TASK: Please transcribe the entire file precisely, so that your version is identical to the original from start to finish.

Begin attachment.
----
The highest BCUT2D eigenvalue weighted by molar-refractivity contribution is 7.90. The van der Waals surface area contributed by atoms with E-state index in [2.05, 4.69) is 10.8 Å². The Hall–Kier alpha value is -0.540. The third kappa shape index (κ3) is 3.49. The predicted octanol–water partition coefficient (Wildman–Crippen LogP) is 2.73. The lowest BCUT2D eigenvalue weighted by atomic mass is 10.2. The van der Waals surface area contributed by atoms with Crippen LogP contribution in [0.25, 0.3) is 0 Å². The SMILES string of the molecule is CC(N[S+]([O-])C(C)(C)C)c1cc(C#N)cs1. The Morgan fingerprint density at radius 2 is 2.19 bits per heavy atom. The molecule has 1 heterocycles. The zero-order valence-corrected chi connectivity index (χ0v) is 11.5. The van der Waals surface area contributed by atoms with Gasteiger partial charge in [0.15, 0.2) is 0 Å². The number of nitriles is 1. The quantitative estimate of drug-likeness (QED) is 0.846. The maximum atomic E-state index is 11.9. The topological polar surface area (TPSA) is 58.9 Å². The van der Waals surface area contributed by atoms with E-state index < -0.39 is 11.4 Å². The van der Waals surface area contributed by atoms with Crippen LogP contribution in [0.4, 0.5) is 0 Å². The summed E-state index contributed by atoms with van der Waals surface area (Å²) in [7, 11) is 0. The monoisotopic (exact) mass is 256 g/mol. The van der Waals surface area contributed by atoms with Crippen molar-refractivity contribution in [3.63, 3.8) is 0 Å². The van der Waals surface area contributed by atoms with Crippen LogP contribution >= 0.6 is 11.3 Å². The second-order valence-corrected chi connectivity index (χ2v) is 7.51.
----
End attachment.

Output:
The highest BCUT2D eigenvalue weighted by molar-refractivity contribution is 7.90. The van der Waals surface area contributed by atoms with E-state index in [2.05, 4.69) is 10.8 Å². The Hall–Kier alpha value is -0.540. The third kappa shape index (κ3) is 3.49. The predicted octanol–water partition coefficient (Wildman–Crippen LogP) is 2.73. The lowest BCUT2D eigenvalue weighted by atomic mass is 10.2. The van der Waals surface area contributed by atoms with Crippen LogP contribution in [0.25, 0.3) is 0 Å². The SMILES string of the molecule is CC(N[S+]([O-])C(C)(C)C)c1cc(C#N)cs1. The Morgan fingerprint density at radius 2 is 2.19 bits per heavy atom. The molecule has 1 heterocycles. The zero-order valence-corrected chi connectivity index (χ0v) is 11.5. The van der Waals surface area contributed by atoms with Gasteiger partial charge in [0.15, 0.2) is 0 Å². The number of nitriles is 1. The quantitative estimate of drug-likeness (QED) is 0.846. The maximum atomic E-state index is 11.9. The topological polar surface area (TPSA) is 58.9 Å². The van der Waals surface area contributed by atoms with E-state index < -0.39 is 11.4 Å². The van der Waals surface area contributed by atoms with Crippen LogP contribution in [0.4, 0.5) is 0 Å². The summed E-state index contributed by atoms with van der Waals surface area (Å²) in [7, 11) is 0. The monoisotopic (exact) mass is 256 g/mol. The van der Waals surface area contributed by atoms with Crippen molar-refractivity contribution in [3.63, 3.8) is 0 Å². The van der Waals surface area contributed by atoms with Crippen LogP contribution >= 0.6 is 11.3 Å². The second-order valence-corrected chi connectivity index (χ2v) is 7.51.